The number of adults and children with epilepsy, a central nervous system disorder, has increased over the years. With this upsurge came the pressure to find a new treatment. Individuals diagnosed with epilepsy have been, and are still treated with heavy narcotics that have alarming side effects such as suicidal thoughts. However, with the awareness of CBD and its benefits, there has been an increase of privately funded studies that intend to target which types of epilepsy can be treated by CBD. This also includes the dosage and side effects, if any.
This central nervous system disorder develops due to abnormal brain activity, specifically in the hippocampus. The hippocampus is a hub in the brain where the exchange of information takes place, but when the exchange is interrupted, a disconnect occurs causing seizures or periods of unusual behavior, sensations, or loss of awareness. The seizures can be triggered for a variety of reasons, but common triggers include fatigue, stress, malnutrition, alcohol, and not taking prescribed medication. As to where it comes from, some individuals are born with a structural abnormality in the hippocampus, others inherit the gene, and a rare few develop epilepsy with age.
“Each day in Canada, an average of 42 people learn that they have epilepsy.” – Epilepsy Canada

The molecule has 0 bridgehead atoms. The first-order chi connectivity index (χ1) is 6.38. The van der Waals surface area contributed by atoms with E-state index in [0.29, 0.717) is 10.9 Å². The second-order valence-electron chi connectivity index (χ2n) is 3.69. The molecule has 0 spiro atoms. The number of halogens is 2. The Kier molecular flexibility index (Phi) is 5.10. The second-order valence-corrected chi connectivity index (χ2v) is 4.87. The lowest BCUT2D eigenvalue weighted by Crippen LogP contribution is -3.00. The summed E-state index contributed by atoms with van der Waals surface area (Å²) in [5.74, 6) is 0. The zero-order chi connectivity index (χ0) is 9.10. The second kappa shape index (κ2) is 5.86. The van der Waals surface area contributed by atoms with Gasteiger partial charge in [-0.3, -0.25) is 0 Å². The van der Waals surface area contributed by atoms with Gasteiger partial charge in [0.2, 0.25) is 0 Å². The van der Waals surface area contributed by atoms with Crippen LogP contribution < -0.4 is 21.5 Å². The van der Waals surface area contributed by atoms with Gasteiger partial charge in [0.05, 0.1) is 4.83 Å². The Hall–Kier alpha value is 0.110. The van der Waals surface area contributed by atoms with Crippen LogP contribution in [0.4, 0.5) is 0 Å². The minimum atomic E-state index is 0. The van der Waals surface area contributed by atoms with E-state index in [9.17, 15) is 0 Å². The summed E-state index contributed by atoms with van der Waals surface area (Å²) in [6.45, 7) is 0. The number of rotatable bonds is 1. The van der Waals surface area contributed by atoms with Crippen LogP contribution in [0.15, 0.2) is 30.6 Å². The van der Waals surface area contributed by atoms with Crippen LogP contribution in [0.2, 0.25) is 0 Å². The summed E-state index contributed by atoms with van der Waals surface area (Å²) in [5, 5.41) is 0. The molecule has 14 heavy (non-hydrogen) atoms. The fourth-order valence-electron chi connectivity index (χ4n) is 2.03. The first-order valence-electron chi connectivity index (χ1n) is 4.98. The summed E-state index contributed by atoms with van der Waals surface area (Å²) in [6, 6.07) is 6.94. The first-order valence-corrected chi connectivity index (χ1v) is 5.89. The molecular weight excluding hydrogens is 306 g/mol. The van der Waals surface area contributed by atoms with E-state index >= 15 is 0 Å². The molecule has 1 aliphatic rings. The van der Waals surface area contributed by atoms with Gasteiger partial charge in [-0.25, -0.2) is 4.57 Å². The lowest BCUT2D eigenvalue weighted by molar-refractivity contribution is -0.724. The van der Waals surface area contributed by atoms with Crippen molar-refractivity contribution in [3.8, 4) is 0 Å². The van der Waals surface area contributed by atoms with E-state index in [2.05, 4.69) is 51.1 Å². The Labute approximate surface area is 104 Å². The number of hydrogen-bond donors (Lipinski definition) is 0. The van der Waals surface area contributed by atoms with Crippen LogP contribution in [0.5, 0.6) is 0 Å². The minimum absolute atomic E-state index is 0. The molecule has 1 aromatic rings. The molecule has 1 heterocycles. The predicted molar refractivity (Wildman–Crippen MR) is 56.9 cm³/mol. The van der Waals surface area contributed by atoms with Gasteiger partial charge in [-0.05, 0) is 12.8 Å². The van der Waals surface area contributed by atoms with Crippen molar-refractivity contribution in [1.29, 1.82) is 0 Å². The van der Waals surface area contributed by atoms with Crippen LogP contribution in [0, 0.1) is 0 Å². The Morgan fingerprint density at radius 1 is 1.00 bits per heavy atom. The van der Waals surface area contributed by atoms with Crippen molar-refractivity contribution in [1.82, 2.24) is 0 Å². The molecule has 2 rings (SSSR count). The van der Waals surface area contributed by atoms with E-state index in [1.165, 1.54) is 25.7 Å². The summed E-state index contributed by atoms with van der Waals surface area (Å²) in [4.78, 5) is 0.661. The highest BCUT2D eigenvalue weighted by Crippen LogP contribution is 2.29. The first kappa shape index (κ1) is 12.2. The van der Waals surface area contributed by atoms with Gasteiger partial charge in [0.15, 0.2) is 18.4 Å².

Pertaining to CBD, there are two theories that can partially explain its effects and how it interacts with the human body. One theory explains that CBD plays a role in the hippocampus – where seizures stem from. The endocannabinoids send signals from the neurons to astrocytes which showcases a crucial contribution to the maintenance of epileptiform discharge in the hippocampus, ultimately reducing seizures. The second theory is based on the protective effects and properties of cannabinoids, specifically the NMDA receptors. These receptors play a major role in learning and memory, and cannabinoids could have a way of interacting with these receptors to enable less disconnect in the hippocampus.
The results found in recent cannabinoid-related clinical studies for epilepsy remain promising. Individuals are feeling a sense of relief that their physical and mental health has a new potential alternative to pharmaceutical drugs. However, more research with larger sample sizes need to be conducted before neurologists can prescribe CBD to patients. Furthermore, once the government and the Epilepsy Association stand behind CBD as a treatment, they will play a key role in the policies regarding CBD prescriptions and dosages.
DISCLAIMER: While the information provided in this blog is derived from published scientific studies it is not intended to diagnose or treat any disease.